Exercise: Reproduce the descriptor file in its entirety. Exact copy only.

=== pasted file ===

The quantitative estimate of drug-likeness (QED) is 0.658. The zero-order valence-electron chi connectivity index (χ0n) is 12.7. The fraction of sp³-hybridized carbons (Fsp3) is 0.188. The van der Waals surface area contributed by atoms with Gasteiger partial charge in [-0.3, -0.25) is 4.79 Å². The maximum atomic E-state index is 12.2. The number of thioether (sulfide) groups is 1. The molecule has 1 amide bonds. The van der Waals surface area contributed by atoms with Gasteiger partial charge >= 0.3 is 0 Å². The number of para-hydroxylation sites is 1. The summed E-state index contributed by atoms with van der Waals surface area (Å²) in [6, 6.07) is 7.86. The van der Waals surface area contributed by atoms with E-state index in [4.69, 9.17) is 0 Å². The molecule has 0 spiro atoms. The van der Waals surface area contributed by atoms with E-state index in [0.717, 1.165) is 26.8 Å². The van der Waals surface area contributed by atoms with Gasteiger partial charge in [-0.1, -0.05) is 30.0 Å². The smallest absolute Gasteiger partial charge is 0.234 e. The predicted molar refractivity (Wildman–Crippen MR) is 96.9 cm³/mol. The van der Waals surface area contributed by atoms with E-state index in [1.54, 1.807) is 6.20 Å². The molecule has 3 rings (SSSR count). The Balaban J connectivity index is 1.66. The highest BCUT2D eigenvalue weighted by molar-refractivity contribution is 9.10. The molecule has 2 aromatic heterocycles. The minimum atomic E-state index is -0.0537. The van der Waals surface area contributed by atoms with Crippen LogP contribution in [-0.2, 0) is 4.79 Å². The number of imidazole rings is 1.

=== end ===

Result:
The quantitative estimate of drug-likeness (QED) is 0.658. The zero-order valence-electron chi connectivity index (χ0n) is 12.7. The fraction of sp³-hybridized carbons (Fsp3) is 0.188. The van der Waals surface area contributed by atoms with Gasteiger partial charge in [-0.3, -0.25) is 4.79 Å². The maximum atomic E-state index is 12.2. The number of thioether (sulfide) groups is 1. The molecule has 1 amide bonds. The van der Waals surface area contributed by atoms with Gasteiger partial charge >= 0.3 is 0 Å². The number of para-hydroxylation sites is 1. The summed E-state index contributed by atoms with van der Waals surface area (Å²) in [6, 6.07) is 7.86. The van der Waals surface area contributed by atoms with E-state index in [4.69, 9.17) is 0 Å². The molecule has 0 spiro atoms. The van der Waals surface area contributed by atoms with E-state index in [0.717, 1.165) is 26.8 Å². The van der Waals surface area contributed by atoms with Gasteiger partial charge in [-0.1, -0.05) is 30.0 Å². The smallest absolute Gasteiger partial charge is 0.234 e. The predicted molar refractivity (Wildman–Crippen MR) is 96.9 cm³/mol. The van der Waals surface area contributed by atoms with E-state index in [1.54, 1.807) is 6.20 Å². The molecule has 3 rings (SSSR count). The Balaban J connectivity index is 1.66. The highest BCUT2D eigenvalue weighted by molar-refractivity contribution is 9.10. The molecule has 2 aromatic heterocycles. The minimum atomic E-state index is -0.0537. The van der Waals surface area contributed by atoms with Crippen LogP contribution in [-0.2, 0) is 4.79 Å². The number of imidazole rings is 1.